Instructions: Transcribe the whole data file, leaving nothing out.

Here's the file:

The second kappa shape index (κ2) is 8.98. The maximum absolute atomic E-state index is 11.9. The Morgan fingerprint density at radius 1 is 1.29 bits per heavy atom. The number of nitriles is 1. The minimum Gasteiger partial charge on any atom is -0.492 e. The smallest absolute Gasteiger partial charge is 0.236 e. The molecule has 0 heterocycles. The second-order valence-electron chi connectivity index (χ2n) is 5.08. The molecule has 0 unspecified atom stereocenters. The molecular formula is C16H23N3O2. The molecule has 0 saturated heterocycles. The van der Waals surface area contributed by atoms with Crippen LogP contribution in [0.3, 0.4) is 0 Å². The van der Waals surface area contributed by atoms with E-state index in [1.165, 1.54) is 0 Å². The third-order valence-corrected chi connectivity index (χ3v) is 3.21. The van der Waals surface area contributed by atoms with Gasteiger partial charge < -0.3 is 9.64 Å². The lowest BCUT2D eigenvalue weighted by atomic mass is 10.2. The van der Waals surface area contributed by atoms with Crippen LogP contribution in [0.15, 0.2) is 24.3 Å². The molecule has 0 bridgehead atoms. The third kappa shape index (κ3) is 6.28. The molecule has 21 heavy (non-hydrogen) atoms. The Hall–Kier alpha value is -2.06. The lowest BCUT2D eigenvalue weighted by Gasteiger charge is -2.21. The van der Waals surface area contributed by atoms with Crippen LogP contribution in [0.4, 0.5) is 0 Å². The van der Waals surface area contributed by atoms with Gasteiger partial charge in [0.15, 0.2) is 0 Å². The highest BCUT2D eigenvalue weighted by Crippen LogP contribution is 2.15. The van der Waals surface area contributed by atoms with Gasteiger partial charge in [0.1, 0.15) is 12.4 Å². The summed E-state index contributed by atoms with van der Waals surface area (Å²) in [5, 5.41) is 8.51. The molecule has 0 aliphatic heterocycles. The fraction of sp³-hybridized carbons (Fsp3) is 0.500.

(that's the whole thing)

The second kappa shape index (κ2) is 8.98. The maximum absolute atomic E-state index is 11.9. The Morgan fingerprint density at radius 1 is 1.29 bits per heavy atom. The number of nitriles is 1. The minimum Gasteiger partial charge on any atom is -0.492 e. The smallest absolute Gasteiger partial charge is 0.236 e. The molecule has 0 heterocycles. The second-order valence-electron chi connectivity index (χ2n) is 5.08. The molecule has 0 unspecified atom stereocenters. The molecular formula is C16H23N3O2. The molecule has 0 saturated heterocycles. The van der Waals surface area contributed by atoms with Crippen LogP contribution in [0.3, 0.4) is 0 Å². The van der Waals surface area contributed by atoms with E-state index in [1.165, 1.54) is 0 Å². The third-order valence-corrected chi connectivity index (χ3v) is 3.21. The van der Waals surface area contributed by atoms with Gasteiger partial charge < -0.3 is 9.64 Å². The lowest BCUT2D eigenvalue weighted by atomic mass is 10.2. The van der Waals surface area contributed by atoms with Crippen LogP contribution in [0.15, 0.2) is 24.3 Å². The molecule has 0 bridgehead atoms. The third kappa shape index (κ3) is 6.28. The molecule has 21 heavy (non-hydrogen) atoms. The Hall–Kier alpha value is -2.06. The lowest BCUT2D eigenvalue weighted by Gasteiger charge is -2.21. The van der Waals surface area contributed by atoms with Crippen LogP contribution in [0.4, 0.5) is 0 Å². The van der Waals surface area contributed by atoms with Gasteiger partial charge in [0.15, 0.2) is 0 Å². The highest BCUT2D eigenvalue weighted by Crippen LogP contribution is 2.15. The van der Waals surface area contributed by atoms with Gasteiger partial charge in [0.1, 0.15) is 12.4 Å². The summed E-state index contributed by atoms with van der Waals surface area (Å²) in [5, 5.41) is 8.51. The molecule has 0 aliphatic heterocycles. The fraction of sp³-hybridized carbons (Fsp3) is 0.500.